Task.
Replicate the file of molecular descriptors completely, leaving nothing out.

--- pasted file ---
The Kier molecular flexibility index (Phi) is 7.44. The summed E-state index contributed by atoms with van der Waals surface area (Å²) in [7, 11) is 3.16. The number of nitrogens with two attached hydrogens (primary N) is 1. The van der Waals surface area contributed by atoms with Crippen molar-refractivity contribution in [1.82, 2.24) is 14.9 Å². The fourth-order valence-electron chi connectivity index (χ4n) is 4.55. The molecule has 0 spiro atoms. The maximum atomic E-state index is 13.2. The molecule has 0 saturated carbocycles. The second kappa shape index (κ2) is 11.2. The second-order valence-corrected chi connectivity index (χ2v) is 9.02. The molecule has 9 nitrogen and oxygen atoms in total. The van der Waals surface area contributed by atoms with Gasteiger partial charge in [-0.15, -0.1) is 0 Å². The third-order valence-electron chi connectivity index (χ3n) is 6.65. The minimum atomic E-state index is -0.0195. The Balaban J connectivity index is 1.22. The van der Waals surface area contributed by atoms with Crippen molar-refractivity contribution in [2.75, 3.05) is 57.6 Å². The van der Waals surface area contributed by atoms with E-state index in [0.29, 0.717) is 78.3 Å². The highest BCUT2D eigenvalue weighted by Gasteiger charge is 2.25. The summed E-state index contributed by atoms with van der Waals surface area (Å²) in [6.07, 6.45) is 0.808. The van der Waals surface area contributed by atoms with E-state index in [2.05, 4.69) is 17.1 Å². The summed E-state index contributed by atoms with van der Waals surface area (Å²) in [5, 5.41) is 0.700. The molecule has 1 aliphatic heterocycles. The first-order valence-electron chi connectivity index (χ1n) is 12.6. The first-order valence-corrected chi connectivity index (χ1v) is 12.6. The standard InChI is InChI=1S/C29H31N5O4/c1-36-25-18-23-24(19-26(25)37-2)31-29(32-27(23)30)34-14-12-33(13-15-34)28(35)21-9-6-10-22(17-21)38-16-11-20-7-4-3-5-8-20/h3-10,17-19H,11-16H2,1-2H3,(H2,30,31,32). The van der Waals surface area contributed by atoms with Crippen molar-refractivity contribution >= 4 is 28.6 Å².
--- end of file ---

The Kier molecular flexibility index (Phi) is 7.44. The summed E-state index contributed by atoms with van der Waals surface area (Å²) in [7, 11) is 3.16. The number of nitrogens with two attached hydrogens (primary N) is 1. The van der Waals surface area contributed by atoms with Crippen molar-refractivity contribution in [1.82, 2.24) is 14.9 Å². The fourth-order valence-electron chi connectivity index (χ4n) is 4.55. The molecule has 0 spiro atoms. The maximum atomic E-state index is 13.2. The molecule has 0 saturated carbocycles. The second kappa shape index (κ2) is 11.2. The second-order valence-corrected chi connectivity index (χ2v) is 9.02. The molecule has 9 nitrogen and oxygen atoms in total. The van der Waals surface area contributed by atoms with Gasteiger partial charge in [-0.15, -0.1) is 0 Å². The third-order valence-electron chi connectivity index (χ3n) is 6.65. The minimum atomic E-state index is -0.0195. The Balaban J connectivity index is 1.22. The van der Waals surface area contributed by atoms with Crippen molar-refractivity contribution in [2.75, 3.05) is 57.6 Å². The van der Waals surface area contributed by atoms with E-state index in [0.29, 0.717) is 78.3 Å². The highest BCUT2D eigenvalue weighted by Gasteiger charge is 2.25. The summed E-state index contributed by atoms with van der Waals surface area (Å²) in [6.07, 6.45) is 0.808. The van der Waals surface area contributed by atoms with E-state index in [2.05, 4.69) is 17.1 Å². The summed E-state index contributed by atoms with van der Waals surface area (Å²) in [5, 5.41) is 0.700. The molecule has 1 aliphatic heterocycles. The first-order valence-electron chi connectivity index (χ1n) is 12.6. The first-order valence-corrected chi connectivity index (χ1v) is 12.6. The standard InChI is InChI=1S/C29H31N5O4/c1-36-25-18-23-24(19-26(25)37-2)31-29(32-27(23)30)34-14-12-33(13-15-34)28(35)21-9-6-10-22(17-21)38-16-11-20-7-4-3-5-8-20/h3-10,17-19H,11-16H2,1-2H3,(H2,30,31,32). The van der Waals surface area contributed by atoms with Crippen molar-refractivity contribution >= 4 is 28.6 Å².